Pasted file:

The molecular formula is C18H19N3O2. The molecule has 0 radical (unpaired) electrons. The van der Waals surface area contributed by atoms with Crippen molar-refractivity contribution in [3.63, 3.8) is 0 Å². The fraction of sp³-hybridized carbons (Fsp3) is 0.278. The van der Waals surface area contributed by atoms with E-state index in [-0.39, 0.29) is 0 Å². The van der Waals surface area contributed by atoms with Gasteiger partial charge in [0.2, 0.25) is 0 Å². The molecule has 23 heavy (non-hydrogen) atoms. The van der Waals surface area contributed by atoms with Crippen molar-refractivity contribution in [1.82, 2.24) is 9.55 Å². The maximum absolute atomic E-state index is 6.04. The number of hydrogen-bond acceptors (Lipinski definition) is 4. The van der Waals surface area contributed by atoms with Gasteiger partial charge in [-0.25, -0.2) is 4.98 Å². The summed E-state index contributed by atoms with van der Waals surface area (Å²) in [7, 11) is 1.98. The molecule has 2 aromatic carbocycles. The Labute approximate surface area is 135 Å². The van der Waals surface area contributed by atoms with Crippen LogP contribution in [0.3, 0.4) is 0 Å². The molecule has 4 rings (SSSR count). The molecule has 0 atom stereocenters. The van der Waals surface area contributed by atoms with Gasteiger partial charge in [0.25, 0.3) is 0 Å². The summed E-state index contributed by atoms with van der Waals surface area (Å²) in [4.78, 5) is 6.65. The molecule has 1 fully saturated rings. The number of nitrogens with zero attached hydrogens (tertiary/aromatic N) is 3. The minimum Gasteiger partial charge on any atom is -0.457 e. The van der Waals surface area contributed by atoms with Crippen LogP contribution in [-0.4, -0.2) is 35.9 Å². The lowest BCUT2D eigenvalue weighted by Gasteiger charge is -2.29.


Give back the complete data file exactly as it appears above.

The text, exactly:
The molecular formula is C18H19N3O2. The molecule has 0 radical (unpaired) electrons. The van der Waals surface area contributed by atoms with Crippen molar-refractivity contribution in [3.63, 3.8) is 0 Å². The fraction of sp³-hybridized carbons (Fsp3) is 0.278. The van der Waals surface area contributed by atoms with E-state index in [-0.39, 0.29) is 0 Å². The van der Waals surface area contributed by atoms with Gasteiger partial charge in [0.2, 0.25) is 0 Å². The molecule has 23 heavy (non-hydrogen) atoms. The van der Waals surface area contributed by atoms with Crippen molar-refractivity contribution in [1.82, 2.24) is 9.55 Å². The maximum absolute atomic E-state index is 6.04. The number of hydrogen-bond acceptors (Lipinski definition) is 4. The van der Waals surface area contributed by atoms with Gasteiger partial charge in [-0.25, -0.2) is 4.98 Å². The summed E-state index contributed by atoms with van der Waals surface area (Å²) in [7, 11) is 1.98. The molecule has 2 aromatic carbocycles. The Labute approximate surface area is 135 Å². The van der Waals surface area contributed by atoms with Crippen LogP contribution in [0.3, 0.4) is 0 Å². The molecule has 4 rings (SSSR count). The molecule has 0 atom stereocenters. The van der Waals surface area contributed by atoms with Gasteiger partial charge in [0.25, 0.3) is 0 Å². The summed E-state index contributed by atoms with van der Waals surface area (Å²) in [4.78, 5) is 6.65. The molecule has 1 fully saturated rings. The number of nitrogens with zero attached hydrogens (tertiary/aromatic N) is 3. The minimum Gasteiger partial charge on any atom is -0.457 e. The van der Waals surface area contributed by atoms with Crippen LogP contribution in [-0.4, -0.2) is 35.9 Å². The lowest BCUT2D eigenvalue weighted by Gasteiger charge is -2.29.